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Natural VS Organic VS Certified Organic

We know, as a consumer, that you want to buy authentic and wholesome products that are good for you, your family and for the planet. However, it’s important to know that not all products are created equally. You see key words like ‘natural’ and ‘organic’ on labels all the time, but what does that really mean? How do you determine the mediocre from the products that are a cut above; or the imposters from the real deal?



Natural is an alluring word to see on labels. It brings to mind images of clean, healthy products, sourced from the natural world. In reality though, natural products can still contain a variety of different ingredients, including synthetics. Many companies will use the word natural as a selling point rather than a promise.


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In fact, major certification bodies like the USDA and the EU don’t have specific regulations around ‘natural’ products. This leaves a lot open to interpretation on the part of the producers. Natural products can still contain GMOs, antibiotics, growth hormones, and pesticides. There are also no animal welfare requirements.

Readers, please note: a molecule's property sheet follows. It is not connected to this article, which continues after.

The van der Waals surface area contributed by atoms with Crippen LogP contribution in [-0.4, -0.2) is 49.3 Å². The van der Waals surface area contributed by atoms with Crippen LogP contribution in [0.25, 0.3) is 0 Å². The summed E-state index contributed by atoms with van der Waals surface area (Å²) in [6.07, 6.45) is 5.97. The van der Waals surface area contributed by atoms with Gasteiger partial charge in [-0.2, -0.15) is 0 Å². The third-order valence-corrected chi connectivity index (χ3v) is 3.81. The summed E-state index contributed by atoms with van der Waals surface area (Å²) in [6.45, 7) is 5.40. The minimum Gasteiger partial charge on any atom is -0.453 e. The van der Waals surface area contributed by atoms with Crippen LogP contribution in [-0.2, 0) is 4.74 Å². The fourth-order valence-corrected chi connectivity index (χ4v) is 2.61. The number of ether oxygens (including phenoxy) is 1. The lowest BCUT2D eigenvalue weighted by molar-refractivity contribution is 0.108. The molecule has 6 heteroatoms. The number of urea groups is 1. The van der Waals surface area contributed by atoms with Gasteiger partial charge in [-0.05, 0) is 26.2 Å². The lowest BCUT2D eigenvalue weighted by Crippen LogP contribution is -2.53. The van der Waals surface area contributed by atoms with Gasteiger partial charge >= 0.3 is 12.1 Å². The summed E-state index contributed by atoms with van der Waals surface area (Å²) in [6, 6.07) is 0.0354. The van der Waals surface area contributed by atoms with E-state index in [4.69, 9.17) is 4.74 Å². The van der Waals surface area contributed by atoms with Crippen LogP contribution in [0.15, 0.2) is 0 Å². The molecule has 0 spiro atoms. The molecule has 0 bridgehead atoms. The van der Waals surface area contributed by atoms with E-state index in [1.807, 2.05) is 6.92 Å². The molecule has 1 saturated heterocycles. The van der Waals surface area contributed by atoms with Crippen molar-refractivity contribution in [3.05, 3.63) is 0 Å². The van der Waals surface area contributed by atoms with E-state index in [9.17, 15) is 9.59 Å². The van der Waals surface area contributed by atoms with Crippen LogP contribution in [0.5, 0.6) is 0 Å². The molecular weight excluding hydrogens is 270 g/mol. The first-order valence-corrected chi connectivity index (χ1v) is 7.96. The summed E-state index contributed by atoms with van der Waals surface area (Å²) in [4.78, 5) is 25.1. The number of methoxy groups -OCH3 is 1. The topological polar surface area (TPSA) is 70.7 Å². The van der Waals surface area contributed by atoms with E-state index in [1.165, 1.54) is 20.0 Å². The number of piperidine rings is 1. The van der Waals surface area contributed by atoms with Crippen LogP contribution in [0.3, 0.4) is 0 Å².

There is no set percentage of natural ingredients to qualify a product as ‘natural’. The quality and amount of genuinely natural ingredients can vary greatly. Natural cosmetics, for example, are made using ingredients and derivatives that come from plants. The reality, however, is that ‘natural’ plant-derivatives could still be highly processed and even harmful. Ultimately, unless a product has been certified as natural by a governing body, it comes with absolutely no guarantees.